The study, as are all, is not without its limitations or weaknesses. And with this paper I cannot not claim to have proven or disproven any one of the four hypotheses. Social science and statistical analysis deals with probabilities, not absolutes. And one can draw a lot of explanatory lines through a single point. For instance, one could interpret the data to mean conservatives/libertarians are, on average, smarter or more able than their peers. But one should reject such an interpretation when one finds no empirical evidence of such in other contexts, and there exists no theoretical reason to so conclude. Hence the danger of acontextual and atheoretical interpretations of a single study.

Still, that doesn't mean that the findings do not make some explanations more likely and others less. At the end of the day what one can do is adduction-pick the most likely explanation based on the data. One can come up with different explanations of various degrees of likelihood for each of the phenomena I find. But there is one explanation that connects all of the data-the qualification, publication, and citation gaps-and is therefore the most likely explanation: some form of discrimination occurring, unconscious or otherwise.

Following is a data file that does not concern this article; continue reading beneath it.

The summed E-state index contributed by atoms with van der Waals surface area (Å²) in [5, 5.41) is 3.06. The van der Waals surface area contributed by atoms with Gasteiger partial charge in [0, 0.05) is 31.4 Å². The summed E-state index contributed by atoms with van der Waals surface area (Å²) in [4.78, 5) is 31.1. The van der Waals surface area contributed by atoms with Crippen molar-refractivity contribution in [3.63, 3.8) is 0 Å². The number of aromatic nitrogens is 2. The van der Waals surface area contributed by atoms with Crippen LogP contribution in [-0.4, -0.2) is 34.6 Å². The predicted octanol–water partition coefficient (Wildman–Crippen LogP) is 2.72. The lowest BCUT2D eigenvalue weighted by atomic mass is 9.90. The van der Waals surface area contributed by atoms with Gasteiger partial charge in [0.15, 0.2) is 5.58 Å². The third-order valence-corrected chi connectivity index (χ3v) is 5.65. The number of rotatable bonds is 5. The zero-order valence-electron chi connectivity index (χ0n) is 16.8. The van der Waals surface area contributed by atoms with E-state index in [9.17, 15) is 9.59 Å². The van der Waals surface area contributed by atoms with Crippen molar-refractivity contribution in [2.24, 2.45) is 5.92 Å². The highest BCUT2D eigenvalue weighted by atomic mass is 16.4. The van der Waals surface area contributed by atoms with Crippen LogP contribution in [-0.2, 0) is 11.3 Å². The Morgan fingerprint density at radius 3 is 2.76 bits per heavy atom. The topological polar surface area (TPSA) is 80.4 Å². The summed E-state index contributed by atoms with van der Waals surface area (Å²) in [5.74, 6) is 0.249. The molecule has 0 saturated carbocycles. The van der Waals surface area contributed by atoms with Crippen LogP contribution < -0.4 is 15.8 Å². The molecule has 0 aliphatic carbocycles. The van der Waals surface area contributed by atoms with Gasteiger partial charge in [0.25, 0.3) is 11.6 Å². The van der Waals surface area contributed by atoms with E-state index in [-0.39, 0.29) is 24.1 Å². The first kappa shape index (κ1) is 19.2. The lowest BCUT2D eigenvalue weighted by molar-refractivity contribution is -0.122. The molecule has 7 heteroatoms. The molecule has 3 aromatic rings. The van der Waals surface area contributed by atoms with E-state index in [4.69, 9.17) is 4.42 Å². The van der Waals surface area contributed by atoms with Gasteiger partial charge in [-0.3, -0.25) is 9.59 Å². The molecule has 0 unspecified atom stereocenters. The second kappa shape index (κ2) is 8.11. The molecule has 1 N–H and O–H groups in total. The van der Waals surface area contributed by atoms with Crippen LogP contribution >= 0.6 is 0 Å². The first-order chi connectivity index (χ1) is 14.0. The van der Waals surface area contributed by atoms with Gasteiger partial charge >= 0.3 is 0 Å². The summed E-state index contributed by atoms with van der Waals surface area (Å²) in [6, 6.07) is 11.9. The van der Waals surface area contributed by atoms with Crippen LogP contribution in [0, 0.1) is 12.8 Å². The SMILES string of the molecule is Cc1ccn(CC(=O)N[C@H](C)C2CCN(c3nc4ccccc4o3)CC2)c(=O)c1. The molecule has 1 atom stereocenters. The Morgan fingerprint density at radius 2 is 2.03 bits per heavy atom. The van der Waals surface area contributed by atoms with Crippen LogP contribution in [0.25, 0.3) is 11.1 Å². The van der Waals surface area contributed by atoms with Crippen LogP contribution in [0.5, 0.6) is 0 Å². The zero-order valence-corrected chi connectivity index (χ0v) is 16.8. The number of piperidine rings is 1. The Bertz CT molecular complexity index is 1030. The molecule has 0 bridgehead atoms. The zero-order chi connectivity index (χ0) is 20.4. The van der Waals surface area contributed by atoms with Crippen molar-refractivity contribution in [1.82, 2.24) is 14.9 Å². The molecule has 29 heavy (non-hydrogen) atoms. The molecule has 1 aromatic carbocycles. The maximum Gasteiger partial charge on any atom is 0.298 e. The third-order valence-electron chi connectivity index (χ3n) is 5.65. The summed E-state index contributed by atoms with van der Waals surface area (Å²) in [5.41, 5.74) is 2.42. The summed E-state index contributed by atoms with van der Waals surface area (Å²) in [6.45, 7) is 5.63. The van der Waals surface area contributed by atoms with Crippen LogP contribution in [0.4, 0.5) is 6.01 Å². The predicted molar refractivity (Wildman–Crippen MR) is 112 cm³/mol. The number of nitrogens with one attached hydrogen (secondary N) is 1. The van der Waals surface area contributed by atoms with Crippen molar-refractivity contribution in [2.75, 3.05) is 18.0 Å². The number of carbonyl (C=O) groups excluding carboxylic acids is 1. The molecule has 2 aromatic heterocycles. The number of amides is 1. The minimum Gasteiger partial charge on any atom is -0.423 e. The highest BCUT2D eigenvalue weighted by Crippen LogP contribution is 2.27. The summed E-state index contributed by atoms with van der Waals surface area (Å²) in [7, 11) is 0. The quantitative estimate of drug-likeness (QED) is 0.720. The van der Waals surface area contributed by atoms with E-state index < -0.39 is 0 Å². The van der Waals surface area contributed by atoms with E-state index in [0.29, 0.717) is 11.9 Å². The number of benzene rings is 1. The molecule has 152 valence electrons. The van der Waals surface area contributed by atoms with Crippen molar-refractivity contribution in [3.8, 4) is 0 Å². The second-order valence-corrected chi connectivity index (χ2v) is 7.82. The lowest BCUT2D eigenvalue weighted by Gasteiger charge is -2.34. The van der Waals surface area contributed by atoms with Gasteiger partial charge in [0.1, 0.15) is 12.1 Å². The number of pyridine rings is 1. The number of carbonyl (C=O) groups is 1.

But more studies are needed. Empirically investigating any phenomena requires triangulation-using multiple methodologies and datasets to see if one hypothesis is consistently supported. There are other ways to get at this, better ones than this dataset, which is a bit of backdoor method to explore the issue. The point is that while we don't sufficiently know yet why conservative/libertarian law professors are fewer in number, this study, the first to examine this issue, nudges us in a particular direction because the data are more consistent with a story of discrimination and less consistent with inability or self-selection. But it's still too early to tell definitively. And maybe more than one explanation is occurring. We need more data.